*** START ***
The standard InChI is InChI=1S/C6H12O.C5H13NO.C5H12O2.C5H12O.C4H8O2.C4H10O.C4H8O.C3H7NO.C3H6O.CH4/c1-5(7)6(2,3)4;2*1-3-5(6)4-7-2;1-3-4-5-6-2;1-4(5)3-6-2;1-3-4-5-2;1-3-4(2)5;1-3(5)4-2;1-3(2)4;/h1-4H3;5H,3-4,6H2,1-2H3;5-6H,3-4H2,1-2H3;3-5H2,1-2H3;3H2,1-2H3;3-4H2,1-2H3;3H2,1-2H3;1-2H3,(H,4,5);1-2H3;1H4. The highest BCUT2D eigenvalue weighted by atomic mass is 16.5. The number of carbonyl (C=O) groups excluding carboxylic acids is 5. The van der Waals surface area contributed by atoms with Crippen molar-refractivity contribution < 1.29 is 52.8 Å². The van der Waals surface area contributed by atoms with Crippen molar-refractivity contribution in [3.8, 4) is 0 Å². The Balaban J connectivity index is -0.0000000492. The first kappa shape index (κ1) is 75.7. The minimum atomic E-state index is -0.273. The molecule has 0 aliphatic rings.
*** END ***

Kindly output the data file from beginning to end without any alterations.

The standard InChI is InChI=1S/C6H12O.C5H13NO.C5H12O2.C5H12O.C4H8O2.C4H10O.C4H8O.C3H7NO.C3H6O.CH4/c1-5(7)6(2,3)4;2*1-3-5(6)4-7-2;1-3-4-5-6-2;1-4(5)3-6-2;1-3-4-5-2;1-3-4(2)5;1-3(5)4-2;1-3(2)4;/h1-4H3;5H,3-4,6H2,1-2H3;5-6H,3-4H2,1-2H3;3-5H2,1-2H3;3H2,1-2H3;3-4H2,1-2H3;3H2,1-2H3;1-2H3,(H,4,5);1-2H3;1H4. The highest BCUT2D eigenvalue weighted by atomic mass is 16.5. The number of carbonyl (C=O) groups excluding carboxylic acids is 5. The van der Waals surface area contributed by atoms with Crippen molar-refractivity contribution < 1.29 is 52.8 Å². The van der Waals surface area contributed by atoms with Crippen molar-refractivity contribution in [3.8, 4) is 0 Å². The Balaban J connectivity index is -0.0000000492. The first kappa shape index (κ1) is 75.7. The minimum atomic E-state index is -0.273. The molecule has 0 aliphatic rings.